Regardless this page is a great overview of events in many cases. The left graph will show which processes are tied to that GUID, this should be only 1. In case of certain process injection techniques there might be a second one, which you'd want to check out. The Sankey graph on the right will show you a small process tree. It will look for 1 parent and 1 child of the used GUID. In this case we see PowerShell being launched. On top of that there many childs spawned from the PowerShell process which are visible in the Process Create section and other event types that would have triggered, similar to the ATT&CK overview this page will be dynamically populated with events, in this case relevant to the Parent Process GUID.

Clicking these processes will take you to a similar page but then based on the Process GUID.

Computer Drilldown

Clicking the host_fqdn / computer name will direct you to the Computer Drilldown. This dashboard has a punchcard timeline at the top.

This will provide you with a nice overview of all triggers on that machine over the (by default) last 24 hours. As you might have spotted the top line on commonly used ports shows a distinct, repetitive, pattern, which at 4 and 6 PM changes and at that same time there is a lot more triggers firing. This would be a good reason to dig deeper into these timeframes as this might indicate beaconing towards a C&C server. As with all previously mentioned dashboards this one will also be populated with all event types which were triggered by a report. One of this will be the Network Connection drilldown.

Network Connection Drilldown

Clicking on the source or destination IP will direct you to the Network Connection drilldown and show you all relevant connections to or from that IP address.

The graph on the left will show you the searches entity in the middle and all respective connections around it. The Sankey diagram will in this example be a bit more descriptive since it is showing also the weight, or amount of connections by making these bars thicker.Then a punchcard graph will show the connections to or from the searched IP over the past 24 hours.

Below that is a table containing all relevant triggers and finally all raw events. These events, when unfolded, will provide additional options for getting contextual information by utilizing workflow actions in the form of Shodan, GeoIP, ThreatMiner and so on.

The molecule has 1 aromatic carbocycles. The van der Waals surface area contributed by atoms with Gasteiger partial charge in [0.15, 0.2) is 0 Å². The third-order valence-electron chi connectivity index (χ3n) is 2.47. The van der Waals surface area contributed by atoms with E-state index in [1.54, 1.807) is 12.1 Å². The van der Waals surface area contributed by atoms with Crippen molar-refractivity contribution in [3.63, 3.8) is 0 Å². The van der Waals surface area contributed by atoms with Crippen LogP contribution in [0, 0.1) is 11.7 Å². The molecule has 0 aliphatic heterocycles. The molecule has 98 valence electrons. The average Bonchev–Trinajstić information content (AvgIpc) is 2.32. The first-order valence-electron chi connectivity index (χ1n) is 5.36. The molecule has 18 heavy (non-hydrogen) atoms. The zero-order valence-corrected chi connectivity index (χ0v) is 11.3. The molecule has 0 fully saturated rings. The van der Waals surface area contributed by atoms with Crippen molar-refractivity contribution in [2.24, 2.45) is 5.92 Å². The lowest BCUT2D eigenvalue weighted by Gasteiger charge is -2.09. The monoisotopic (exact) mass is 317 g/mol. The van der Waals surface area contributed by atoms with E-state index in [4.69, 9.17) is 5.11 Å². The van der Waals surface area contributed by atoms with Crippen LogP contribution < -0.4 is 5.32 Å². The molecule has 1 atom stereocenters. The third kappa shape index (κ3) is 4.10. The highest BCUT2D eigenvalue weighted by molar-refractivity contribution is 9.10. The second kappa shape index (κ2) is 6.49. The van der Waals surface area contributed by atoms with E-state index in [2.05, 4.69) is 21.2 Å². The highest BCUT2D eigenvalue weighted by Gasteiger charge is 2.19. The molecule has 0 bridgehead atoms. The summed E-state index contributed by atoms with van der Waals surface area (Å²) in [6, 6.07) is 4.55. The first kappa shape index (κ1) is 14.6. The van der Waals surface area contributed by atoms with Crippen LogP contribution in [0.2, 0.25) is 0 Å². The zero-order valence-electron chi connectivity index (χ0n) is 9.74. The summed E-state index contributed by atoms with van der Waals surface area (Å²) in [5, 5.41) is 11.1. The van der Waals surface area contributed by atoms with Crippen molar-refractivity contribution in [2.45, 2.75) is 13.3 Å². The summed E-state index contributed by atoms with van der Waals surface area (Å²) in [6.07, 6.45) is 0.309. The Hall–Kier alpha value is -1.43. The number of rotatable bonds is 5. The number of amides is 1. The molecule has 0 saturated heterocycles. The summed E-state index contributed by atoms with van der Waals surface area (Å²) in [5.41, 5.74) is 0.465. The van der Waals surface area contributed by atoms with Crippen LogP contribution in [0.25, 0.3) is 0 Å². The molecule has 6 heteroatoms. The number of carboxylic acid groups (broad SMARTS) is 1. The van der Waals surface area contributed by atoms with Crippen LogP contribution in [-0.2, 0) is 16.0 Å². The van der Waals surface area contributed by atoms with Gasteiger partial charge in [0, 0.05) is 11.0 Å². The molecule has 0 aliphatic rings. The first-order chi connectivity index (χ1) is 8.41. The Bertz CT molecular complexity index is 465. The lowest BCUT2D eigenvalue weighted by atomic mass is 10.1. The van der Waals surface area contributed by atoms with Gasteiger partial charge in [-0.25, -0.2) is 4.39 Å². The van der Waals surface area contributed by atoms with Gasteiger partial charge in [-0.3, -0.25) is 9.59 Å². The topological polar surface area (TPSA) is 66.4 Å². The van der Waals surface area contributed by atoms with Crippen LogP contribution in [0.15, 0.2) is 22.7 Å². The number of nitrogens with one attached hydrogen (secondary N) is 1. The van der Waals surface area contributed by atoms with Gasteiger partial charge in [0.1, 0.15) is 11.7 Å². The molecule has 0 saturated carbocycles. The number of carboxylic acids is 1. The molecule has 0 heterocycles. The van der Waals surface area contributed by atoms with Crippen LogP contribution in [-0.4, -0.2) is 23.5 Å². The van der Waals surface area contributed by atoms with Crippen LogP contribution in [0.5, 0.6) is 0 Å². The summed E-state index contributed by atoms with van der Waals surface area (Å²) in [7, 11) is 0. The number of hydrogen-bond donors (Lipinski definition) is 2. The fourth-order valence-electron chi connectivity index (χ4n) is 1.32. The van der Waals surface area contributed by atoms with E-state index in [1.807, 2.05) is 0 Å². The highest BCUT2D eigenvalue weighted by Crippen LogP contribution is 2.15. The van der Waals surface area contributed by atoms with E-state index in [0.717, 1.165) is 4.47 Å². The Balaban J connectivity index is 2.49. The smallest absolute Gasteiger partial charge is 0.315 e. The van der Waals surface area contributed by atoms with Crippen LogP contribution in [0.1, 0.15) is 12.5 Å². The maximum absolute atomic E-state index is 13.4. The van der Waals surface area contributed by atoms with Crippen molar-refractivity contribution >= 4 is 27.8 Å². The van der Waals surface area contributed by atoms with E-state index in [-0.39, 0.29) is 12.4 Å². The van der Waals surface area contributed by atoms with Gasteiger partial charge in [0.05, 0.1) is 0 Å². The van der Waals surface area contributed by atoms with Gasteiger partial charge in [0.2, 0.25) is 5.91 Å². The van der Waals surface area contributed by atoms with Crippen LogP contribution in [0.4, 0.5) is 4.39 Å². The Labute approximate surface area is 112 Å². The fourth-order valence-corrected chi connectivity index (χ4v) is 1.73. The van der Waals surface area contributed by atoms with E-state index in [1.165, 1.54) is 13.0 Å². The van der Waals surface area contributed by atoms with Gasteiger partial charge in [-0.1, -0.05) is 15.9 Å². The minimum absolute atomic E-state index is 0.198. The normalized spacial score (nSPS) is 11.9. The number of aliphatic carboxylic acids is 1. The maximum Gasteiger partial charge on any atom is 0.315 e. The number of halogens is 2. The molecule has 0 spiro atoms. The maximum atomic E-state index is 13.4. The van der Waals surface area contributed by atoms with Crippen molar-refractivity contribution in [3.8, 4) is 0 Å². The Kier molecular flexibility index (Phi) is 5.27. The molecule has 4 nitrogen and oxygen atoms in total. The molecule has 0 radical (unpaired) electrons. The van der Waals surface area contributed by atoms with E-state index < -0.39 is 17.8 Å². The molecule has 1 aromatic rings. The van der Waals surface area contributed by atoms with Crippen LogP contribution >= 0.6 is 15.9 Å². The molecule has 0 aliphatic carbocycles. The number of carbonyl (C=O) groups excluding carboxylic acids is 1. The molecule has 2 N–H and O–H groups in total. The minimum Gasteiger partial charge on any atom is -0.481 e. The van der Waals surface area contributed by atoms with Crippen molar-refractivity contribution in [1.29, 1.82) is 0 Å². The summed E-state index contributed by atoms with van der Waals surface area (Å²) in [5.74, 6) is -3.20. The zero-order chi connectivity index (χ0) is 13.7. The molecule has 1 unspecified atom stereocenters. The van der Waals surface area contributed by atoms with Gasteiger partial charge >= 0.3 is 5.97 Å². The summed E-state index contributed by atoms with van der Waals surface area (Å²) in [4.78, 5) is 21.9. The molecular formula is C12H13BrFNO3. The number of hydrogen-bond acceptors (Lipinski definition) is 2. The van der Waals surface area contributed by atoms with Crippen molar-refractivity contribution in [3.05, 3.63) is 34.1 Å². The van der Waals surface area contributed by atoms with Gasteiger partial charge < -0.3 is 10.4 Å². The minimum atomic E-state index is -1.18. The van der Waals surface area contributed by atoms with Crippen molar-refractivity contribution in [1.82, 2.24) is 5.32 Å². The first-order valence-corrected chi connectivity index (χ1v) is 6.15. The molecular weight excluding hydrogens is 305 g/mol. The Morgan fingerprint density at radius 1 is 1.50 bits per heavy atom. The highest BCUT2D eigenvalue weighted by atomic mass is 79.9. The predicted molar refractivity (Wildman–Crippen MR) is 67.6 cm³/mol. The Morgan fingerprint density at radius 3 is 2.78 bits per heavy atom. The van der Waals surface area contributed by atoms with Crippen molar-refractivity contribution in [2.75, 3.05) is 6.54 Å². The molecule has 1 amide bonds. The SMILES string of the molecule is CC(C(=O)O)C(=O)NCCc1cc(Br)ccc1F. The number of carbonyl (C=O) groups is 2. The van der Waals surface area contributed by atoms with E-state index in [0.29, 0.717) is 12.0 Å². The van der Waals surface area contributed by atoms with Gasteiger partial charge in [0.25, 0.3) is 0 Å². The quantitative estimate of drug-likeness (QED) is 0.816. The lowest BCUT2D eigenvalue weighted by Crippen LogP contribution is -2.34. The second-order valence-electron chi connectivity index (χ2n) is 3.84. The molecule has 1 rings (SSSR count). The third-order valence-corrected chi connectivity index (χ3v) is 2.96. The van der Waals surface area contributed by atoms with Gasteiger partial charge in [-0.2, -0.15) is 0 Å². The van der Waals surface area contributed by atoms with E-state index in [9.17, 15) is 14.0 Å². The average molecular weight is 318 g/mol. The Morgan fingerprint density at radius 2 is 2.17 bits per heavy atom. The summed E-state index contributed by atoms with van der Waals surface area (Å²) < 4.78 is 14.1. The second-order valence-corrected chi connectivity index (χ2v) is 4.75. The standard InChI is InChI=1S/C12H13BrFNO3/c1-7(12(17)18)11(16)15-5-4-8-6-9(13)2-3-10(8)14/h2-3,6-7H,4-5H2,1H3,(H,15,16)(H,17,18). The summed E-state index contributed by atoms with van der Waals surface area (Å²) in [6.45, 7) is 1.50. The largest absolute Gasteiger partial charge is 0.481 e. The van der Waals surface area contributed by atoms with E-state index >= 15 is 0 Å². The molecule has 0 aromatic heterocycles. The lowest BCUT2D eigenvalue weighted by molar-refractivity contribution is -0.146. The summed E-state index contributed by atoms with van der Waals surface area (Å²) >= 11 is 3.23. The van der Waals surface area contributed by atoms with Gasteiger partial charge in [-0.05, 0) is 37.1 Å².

A crucial feature to this app is the whitelisting option. Since there are quite some reports which have quite generic parameters there will be a lot of trusted behaviour visible, which you, after validation, want to get rid of. I suggest to become good friends with your IT admins since they will be able to explain a lot you'll be seeing and then be able to whitelist.

Any _time field in any table is clickable and will take you to a whitelist editor corresponding to the respective event type. The form will be populated with all relevant fields from the table row, allowing you to edit them to add whitelists. This will be particularly useful in whitelisting for more than one machine or when a command line contains a dynamic value. The only thing that is required is to add a reason. I'd recommend to use a ticketing system to store your investigations and use the ticket number as the reason.

After submitting the event will be added to the lookup list, with the addition of the data and the user which added the whitelist entry for future reference.

Additional helper dashboards

Computer Investigator

This dashboard will provide an overview of all logs ingested for the searched machine on top. Below that it will show a similar timeline depicting the triggered events. This will help you pinpoint interesting timeframes where suspicious things might have been happening.

PowerShell drilldown

This dashboard will search for all PowerShell command lines and will generate tables for Base64 blocks found as well as a table for download or web connections initiated.

When clicking on a base64 block it will guide you towards the excellent CyberChef and automatically try to decode the block. From there you can further investigate that code block to see what has been executed on your machine.


There also is a Sysmon dashboard, showing tampering attempts. On top of that also a Lateral Movement dashboard showing various kinds of remote execution attempts by for instance WMI, PsExec and WinRM.

A demo video of the app is available on YouTube


This post covered deploying and maintaining Sysmon and its configuration, the former part covered;

next topics will cover;

  • How to start interpreting the logging to help you tune your config
  • more… :)